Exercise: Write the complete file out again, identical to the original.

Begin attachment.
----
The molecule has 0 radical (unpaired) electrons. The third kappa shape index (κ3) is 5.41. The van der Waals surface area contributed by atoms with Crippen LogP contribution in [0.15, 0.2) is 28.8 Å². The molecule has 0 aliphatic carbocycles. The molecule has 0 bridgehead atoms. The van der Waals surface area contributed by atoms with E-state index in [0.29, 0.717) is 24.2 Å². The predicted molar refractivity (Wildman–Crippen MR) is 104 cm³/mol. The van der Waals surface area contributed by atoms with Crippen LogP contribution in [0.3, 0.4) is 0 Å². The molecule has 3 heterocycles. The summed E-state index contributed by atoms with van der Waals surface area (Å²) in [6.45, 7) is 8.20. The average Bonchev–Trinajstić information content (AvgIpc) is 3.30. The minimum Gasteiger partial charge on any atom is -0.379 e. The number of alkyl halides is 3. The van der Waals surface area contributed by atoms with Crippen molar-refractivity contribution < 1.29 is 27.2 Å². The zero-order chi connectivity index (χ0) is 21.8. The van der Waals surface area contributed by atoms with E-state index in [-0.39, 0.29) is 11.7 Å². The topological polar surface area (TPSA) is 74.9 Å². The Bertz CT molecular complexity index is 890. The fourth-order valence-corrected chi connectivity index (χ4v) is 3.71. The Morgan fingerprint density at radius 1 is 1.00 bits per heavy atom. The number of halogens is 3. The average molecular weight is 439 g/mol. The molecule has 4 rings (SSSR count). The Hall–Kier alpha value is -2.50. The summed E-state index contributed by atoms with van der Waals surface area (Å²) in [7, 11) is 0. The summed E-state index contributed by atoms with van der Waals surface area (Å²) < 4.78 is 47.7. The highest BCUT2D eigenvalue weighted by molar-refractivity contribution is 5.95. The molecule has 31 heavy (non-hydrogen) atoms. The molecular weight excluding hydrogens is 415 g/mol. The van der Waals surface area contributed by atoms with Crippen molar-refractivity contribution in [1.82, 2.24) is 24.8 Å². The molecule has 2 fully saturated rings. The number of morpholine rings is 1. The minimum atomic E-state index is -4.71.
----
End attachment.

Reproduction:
The molecule has 0 radical (unpaired) electrons. The third kappa shape index (κ3) is 5.41. The van der Waals surface area contributed by atoms with Crippen LogP contribution in [0.15, 0.2) is 28.8 Å². The molecule has 0 aliphatic carbocycles. The molecule has 0 bridgehead atoms. The van der Waals surface area contributed by atoms with E-state index in [0.29, 0.717) is 24.2 Å². The predicted molar refractivity (Wildman–Crippen MR) is 104 cm³/mol. The van der Waals surface area contributed by atoms with Crippen LogP contribution in [0.3, 0.4) is 0 Å². The molecule has 3 heterocycles. The summed E-state index contributed by atoms with van der Waals surface area (Å²) in [6.45, 7) is 8.20. The average Bonchev–Trinajstić information content (AvgIpc) is 3.30. The minimum Gasteiger partial charge on any atom is -0.379 e. The number of alkyl halides is 3. The van der Waals surface area contributed by atoms with Crippen molar-refractivity contribution < 1.29 is 27.2 Å². The zero-order chi connectivity index (χ0) is 21.8. The van der Waals surface area contributed by atoms with E-state index in [-0.39, 0.29) is 11.7 Å². The topological polar surface area (TPSA) is 74.9 Å². The Bertz CT molecular complexity index is 890. The fourth-order valence-corrected chi connectivity index (χ4v) is 3.71. The Morgan fingerprint density at radius 1 is 1.00 bits per heavy atom. The number of halogens is 3. The average molecular weight is 439 g/mol. The molecule has 4 rings (SSSR count). The Hall–Kier alpha value is -2.50. The summed E-state index contributed by atoms with van der Waals surface area (Å²) in [7, 11) is 0. The summed E-state index contributed by atoms with van der Waals surface area (Å²) < 4.78 is 47.7. The highest BCUT2D eigenvalue weighted by molar-refractivity contribution is 5.95. The molecule has 31 heavy (non-hydrogen) atoms. The molecular weight excluding hydrogens is 415 g/mol. The van der Waals surface area contributed by atoms with Crippen molar-refractivity contribution in [1.82, 2.24) is 24.8 Å². The molecule has 2 fully saturated rings. The number of morpholine rings is 1. The minimum atomic E-state index is -4.71.